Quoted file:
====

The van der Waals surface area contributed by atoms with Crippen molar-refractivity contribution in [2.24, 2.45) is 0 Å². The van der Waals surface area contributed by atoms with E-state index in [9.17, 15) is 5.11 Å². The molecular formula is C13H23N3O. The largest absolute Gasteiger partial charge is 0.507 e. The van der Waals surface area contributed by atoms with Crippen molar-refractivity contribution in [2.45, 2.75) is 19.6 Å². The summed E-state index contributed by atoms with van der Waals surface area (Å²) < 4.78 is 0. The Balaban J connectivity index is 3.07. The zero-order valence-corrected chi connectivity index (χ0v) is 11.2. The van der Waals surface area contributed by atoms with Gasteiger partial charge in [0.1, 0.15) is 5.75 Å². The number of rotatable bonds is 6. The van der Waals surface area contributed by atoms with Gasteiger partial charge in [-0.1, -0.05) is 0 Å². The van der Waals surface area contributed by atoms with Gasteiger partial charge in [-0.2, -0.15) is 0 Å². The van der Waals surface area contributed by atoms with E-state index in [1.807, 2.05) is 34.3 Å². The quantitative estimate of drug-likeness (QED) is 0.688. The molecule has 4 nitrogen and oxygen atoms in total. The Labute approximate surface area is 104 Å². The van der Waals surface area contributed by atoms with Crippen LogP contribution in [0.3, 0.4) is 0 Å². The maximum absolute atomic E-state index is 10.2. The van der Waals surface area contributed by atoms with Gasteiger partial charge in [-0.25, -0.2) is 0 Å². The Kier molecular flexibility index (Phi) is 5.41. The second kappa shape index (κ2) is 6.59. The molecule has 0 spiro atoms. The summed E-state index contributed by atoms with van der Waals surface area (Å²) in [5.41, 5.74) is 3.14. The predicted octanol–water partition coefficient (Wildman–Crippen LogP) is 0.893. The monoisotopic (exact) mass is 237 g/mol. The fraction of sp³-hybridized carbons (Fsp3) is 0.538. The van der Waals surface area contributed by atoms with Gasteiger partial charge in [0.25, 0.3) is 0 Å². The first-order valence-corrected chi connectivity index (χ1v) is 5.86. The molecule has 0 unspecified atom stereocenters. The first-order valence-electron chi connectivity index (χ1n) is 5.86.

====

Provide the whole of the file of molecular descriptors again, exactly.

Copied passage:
The van der Waals surface area contributed by atoms with Crippen molar-refractivity contribution in [2.24, 2.45) is 0 Å². The van der Waals surface area contributed by atoms with E-state index in [9.17, 15) is 5.11 Å². The molecular formula is C13H23N3O. The largest absolute Gasteiger partial charge is 0.507 e. The van der Waals surface area contributed by atoms with Crippen molar-refractivity contribution in [2.45, 2.75) is 19.6 Å². The summed E-state index contributed by atoms with van der Waals surface area (Å²) < 4.78 is 0. The Balaban J connectivity index is 3.07. The zero-order valence-corrected chi connectivity index (χ0v) is 11.2. The van der Waals surface area contributed by atoms with Gasteiger partial charge in [0.1, 0.15) is 5.75 Å². The number of rotatable bonds is 6. The van der Waals surface area contributed by atoms with Gasteiger partial charge in [-0.1, -0.05) is 0 Å². The van der Waals surface area contributed by atoms with Gasteiger partial charge in [-0.2, -0.15) is 0 Å². The van der Waals surface area contributed by atoms with E-state index in [1.807, 2.05) is 34.3 Å². The quantitative estimate of drug-likeness (QED) is 0.688. The molecule has 4 nitrogen and oxygen atoms in total. The Labute approximate surface area is 104 Å². The van der Waals surface area contributed by atoms with Crippen LogP contribution in [0.3, 0.4) is 0 Å². The maximum absolute atomic E-state index is 10.2. The van der Waals surface area contributed by atoms with Gasteiger partial charge in [-0.25, -0.2) is 0 Å². The Kier molecular flexibility index (Phi) is 5.41. The second kappa shape index (κ2) is 6.59. The molecule has 0 spiro atoms. The summed E-state index contributed by atoms with van der Waals surface area (Å²) in [5.41, 5.74) is 3.14. The predicted octanol–water partition coefficient (Wildman–Crippen LogP) is 0.893. The monoisotopic (exact) mass is 237 g/mol. The fraction of sp³-hybridized carbons (Fsp3) is 0.538. The van der Waals surface area contributed by atoms with Gasteiger partial charge in [0.25, 0.3) is 0 Å². The first-order valence-corrected chi connectivity index (χ1v) is 5.86. The molecule has 0 unspecified atom stereocenters. The first-order valence-electron chi connectivity index (χ1n) is 5.86.